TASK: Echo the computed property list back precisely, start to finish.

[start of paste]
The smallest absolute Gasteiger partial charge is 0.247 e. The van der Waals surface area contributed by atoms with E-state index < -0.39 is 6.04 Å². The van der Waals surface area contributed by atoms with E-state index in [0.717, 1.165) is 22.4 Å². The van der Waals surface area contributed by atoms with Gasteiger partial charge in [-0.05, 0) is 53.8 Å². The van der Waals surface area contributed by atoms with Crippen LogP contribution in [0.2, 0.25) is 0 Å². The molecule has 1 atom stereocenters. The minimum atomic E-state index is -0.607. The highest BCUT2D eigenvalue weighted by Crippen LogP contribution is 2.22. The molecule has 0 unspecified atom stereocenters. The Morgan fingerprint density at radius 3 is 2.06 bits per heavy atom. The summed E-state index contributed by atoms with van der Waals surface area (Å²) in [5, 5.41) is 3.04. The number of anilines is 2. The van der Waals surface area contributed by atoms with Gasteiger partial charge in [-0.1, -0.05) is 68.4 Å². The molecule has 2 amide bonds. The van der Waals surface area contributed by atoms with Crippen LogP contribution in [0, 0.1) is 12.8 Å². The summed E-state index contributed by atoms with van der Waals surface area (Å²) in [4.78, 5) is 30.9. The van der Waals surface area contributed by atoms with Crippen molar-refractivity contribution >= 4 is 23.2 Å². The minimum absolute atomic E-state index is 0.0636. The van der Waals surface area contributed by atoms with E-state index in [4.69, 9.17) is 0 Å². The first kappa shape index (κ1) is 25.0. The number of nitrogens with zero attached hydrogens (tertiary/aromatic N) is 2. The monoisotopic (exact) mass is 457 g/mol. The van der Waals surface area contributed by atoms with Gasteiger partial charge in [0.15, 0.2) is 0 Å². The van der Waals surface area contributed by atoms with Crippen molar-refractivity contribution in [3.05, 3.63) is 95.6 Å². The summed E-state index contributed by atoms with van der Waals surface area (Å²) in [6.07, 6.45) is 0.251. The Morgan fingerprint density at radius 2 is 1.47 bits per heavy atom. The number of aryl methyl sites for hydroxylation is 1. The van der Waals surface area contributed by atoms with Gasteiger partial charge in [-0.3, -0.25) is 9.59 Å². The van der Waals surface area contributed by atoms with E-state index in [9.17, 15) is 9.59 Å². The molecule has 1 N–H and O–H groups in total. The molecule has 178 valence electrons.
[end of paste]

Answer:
The smallest absolute Gasteiger partial charge is 0.247 e. The van der Waals surface area contributed by atoms with E-state index < -0.39 is 6.04 Å². The van der Waals surface area contributed by atoms with E-state index in [0.717, 1.165) is 22.4 Å². The van der Waals surface area contributed by atoms with Gasteiger partial charge in [-0.05, 0) is 53.8 Å². The van der Waals surface area contributed by atoms with Crippen LogP contribution in [0.2, 0.25) is 0 Å². The molecule has 1 atom stereocenters. The minimum atomic E-state index is -0.607. The highest BCUT2D eigenvalue weighted by Crippen LogP contribution is 2.22. The molecule has 0 unspecified atom stereocenters. The Morgan fingerprint density at radius 3 is 2.06 bits per heavy atom. The summed E-state index contributed by atoms with van der Waals surface area (Å²) in [5, 5.41) is 3.04. The number of anilines is 2. The van der Waals surface area contributed by atoms with Gasteiger partial charge in [-0.1, -0.05) is 68.4 Å². The molecule has 2 amide bonds. The van der Waals surface area contributed by atoms with Crippen LogP contribution in [0, 0.1) is 12.8 Å². The summed E-state index contributed by atoms with van der Waals surface area (Å²) in [4.78, 5) is 30.9. The van der Waals surface area contributed by atoms with Crippen molar-refractivity contribution >= 4 is 23.2 Å². The minimum absolute atomic E-state index is 0.0636. The van der Waals surface area contributed by atoms with E-state index in [4.69, 9.17) is 0 Å². The first kappa shape index (κ1) is 25.0. The number of nitrogens with zero attached hydrogens (tertiary/aromatic N) is 2. The monoisotopic (exact) mass is 457 g/mol. The van der Waals surface area contributed by atoms with Gasteiger partial charge in [0.15, 0.2) is 0 Å². The van der Waals surface area contributed by atoms with Crippen molar-refractivity contribution in [3.05, 3.63) is 95.6 Å². The summed E-state index contributed by atoms with van der Waals surface area (Å²) in [6.07, 6.45) is 0.251. The Morgan fingerprint density at radius 2 is 1.47 bits per heavy atom. The number of aryl methyl sites for hydroxylation is 1. The van der Waals surface area contributed by atoms with Gasteiger partial charge in [-0.3, -0.25) is 9.59 Å². The van der Waals surface area contributed by atoms with E-state index in [9.17, 15) is 9.59 Å². The molecule has 1 N–H and O–H groups in total. The molecule has 178 valence electrons.